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Staining (March 2005)

Staining depends largely on the attachment of acid or basic dyes to proteins, and pH buffering, to acidify
or alkalize, can be done to ionize* tissue components (e.g., amino groups) so proteins behave as acidic or basic.
Neutral Red stains cell (Nissl) bodies; it more sharply differentiates gray & white matter than does cresyl violet.
Luxol Fast Blue stains the myelin sheath (phospholipids) of fibers. The mechanism of Luxol Blue is one of an
acid-base reaction with salt formation—the base of the lipoproteins in the sheath is replaced by the base of the
dye. Stainless steel electrode tips are marked by passing current through the electrodes after the perfusion to
deposit iron, stained BLUE in the tissue using Perls Iron Reaction, both during the perfusion (potassium
ferrocyanide, Bottle #3) and during staining (Ferrocyanide Hydrochloride). As a counterstain, neutral red
contrasts sharply with the blue iron. For experiments involving electrodes, avoid Luxol blue staining where the
recording was located since it could mask the blue mark of the electrodes. Sort slides into separate slide trays if
it is necessary to stain the fibers in other areas of the brain. DH# = dishes in fume hood; D## = dishes on
counter, numbered clockwise, upper left to upper right, then lower right to lower left, ending nearest fume

Staining for cell bodies only (Nissl staining with Neutral red) (for areas with electrodes)
DH1 Citri-solv 5 min (dewaxes thin sections if paraffin-embedded)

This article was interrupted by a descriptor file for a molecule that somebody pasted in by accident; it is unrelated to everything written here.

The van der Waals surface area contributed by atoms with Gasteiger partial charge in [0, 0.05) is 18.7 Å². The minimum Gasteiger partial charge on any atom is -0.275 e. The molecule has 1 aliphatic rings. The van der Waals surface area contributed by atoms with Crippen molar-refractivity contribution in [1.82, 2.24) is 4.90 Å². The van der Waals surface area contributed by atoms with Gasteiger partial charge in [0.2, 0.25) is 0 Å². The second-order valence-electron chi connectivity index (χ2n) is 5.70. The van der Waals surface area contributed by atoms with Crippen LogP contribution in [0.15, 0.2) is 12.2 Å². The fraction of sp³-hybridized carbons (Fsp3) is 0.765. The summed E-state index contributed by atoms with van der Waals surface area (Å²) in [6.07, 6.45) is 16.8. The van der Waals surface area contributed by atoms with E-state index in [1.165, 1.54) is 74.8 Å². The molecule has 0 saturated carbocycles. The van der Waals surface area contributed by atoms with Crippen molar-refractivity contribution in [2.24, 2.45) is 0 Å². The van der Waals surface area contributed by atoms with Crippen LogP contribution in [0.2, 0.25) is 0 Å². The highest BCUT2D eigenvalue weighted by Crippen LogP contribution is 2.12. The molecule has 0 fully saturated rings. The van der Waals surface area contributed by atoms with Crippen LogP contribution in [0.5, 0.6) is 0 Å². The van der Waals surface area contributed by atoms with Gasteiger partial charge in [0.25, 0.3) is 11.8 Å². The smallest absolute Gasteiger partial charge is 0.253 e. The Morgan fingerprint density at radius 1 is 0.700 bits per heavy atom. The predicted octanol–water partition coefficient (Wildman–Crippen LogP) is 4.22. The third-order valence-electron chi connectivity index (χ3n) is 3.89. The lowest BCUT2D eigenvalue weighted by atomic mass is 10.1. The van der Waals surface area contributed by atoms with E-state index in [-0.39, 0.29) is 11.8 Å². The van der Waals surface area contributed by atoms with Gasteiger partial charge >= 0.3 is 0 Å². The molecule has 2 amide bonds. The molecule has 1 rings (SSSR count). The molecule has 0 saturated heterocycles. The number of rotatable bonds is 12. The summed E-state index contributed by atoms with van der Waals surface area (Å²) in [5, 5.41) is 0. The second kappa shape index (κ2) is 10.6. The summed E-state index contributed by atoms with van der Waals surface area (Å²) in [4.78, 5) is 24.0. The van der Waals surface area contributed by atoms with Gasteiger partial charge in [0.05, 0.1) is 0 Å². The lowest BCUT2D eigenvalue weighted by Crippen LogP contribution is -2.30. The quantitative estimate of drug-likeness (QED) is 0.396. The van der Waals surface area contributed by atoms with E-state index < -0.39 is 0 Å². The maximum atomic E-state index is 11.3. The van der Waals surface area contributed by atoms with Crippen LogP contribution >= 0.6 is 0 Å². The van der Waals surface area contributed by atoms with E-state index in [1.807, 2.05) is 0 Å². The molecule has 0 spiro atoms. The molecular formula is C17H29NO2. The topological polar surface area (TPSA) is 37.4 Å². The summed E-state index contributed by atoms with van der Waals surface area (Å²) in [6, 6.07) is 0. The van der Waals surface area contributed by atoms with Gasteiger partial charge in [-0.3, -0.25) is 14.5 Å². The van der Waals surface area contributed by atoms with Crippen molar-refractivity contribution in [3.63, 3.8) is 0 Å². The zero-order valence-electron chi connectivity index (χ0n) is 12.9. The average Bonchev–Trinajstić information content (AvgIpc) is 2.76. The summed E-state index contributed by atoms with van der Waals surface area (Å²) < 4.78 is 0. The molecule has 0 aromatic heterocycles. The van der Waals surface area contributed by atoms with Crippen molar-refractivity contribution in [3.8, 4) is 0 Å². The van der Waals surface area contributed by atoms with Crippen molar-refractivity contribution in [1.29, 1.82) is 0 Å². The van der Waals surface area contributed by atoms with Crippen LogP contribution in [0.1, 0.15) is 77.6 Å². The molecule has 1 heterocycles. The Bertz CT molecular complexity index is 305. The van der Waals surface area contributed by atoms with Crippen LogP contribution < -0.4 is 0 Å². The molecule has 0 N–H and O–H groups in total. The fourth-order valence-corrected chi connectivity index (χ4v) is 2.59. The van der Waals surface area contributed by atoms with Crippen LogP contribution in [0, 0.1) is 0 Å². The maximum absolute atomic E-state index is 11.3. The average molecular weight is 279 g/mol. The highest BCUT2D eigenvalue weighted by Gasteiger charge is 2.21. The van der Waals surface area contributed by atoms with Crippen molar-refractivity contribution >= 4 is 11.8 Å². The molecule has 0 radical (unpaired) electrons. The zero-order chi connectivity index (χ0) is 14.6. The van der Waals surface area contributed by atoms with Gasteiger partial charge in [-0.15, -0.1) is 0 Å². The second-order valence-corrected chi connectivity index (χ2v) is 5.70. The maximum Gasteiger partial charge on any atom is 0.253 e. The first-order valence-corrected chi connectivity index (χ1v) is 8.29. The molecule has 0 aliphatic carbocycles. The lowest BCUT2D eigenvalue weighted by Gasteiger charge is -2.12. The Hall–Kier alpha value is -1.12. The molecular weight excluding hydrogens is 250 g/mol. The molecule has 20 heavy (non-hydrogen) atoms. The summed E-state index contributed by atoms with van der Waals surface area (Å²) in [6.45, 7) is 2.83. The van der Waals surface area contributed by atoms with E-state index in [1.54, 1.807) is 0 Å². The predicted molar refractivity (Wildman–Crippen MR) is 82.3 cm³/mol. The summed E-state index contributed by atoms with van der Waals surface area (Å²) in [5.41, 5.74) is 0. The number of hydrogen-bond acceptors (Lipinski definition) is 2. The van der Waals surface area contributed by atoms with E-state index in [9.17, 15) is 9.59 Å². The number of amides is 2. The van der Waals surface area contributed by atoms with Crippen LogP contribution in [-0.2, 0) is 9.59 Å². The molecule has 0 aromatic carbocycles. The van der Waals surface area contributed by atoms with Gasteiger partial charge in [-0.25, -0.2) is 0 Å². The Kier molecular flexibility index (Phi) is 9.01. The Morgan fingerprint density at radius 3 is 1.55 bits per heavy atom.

DH2 Citri-solv 5 min (defats thicker, frozen-sliced sections)
D01 100% alcohol 3 min (hydrates sections)
D02 95% alcohol 3 min (hydrates)
D06 Nanopure water 3 min
D10 Ferrocyanide HCl 10/30** min (stains ferric Fe3+ deposits Prussian blue in acidic sol’n)
D11 Nanopure water 3 min
D12 Acetate buffer 3 min (sharpens nuclear staining by acidic inhibition of non-nuclear staining)
D13 Nanopure water 3 min
D14 Neutral Red 20 min
D15 Nanopure water Rinse
D16 70% alcohol 2 min (Etoh series dehydrates & differentiates sections)
D17 95% alcohol 2 min
D18 100% alcohol 1 min (repeat D17/18 series if too dark; if too light repeat D01/02/11/12/13)
DH1 Citri-solv 5 min (clearing agent; removes dehydrant)
DH2 Citri-solv Until cover-slipping completed

Staining for cell bodies AND myelin (for tissue without electrodes) (Wijitha’s method):
D01 100% alcohol 3 min
D02 95% alcohol 3 min
D03 70% alcohol 1 hour
D04 Luxol blue overnight** in the oven (50-55 C, 16-18 h) (lid closed)
D05 95% alcohol 15 sec
D06 Nanopure water 3 min
D07 Lithium carbonate 3 min (alkalizing agent; begins to differentiate the tissue)
D08 70% alcohol 3 min (continues differentiation; if too dark, repeat D06-08)
D09 Nanopure water 5 min (if sections lifting off, lightly press with filter paper after adjusting the section)
D11 Nanopure water 5 min
D12 Acetate buffer, pH 4 3 min (re-acidify solution)
D13 Nanopure water rinse
D14 Neutral red 20 min (now’s time to move a 2nd slide tray from D04 to 05)
D15 Nanopure water rinse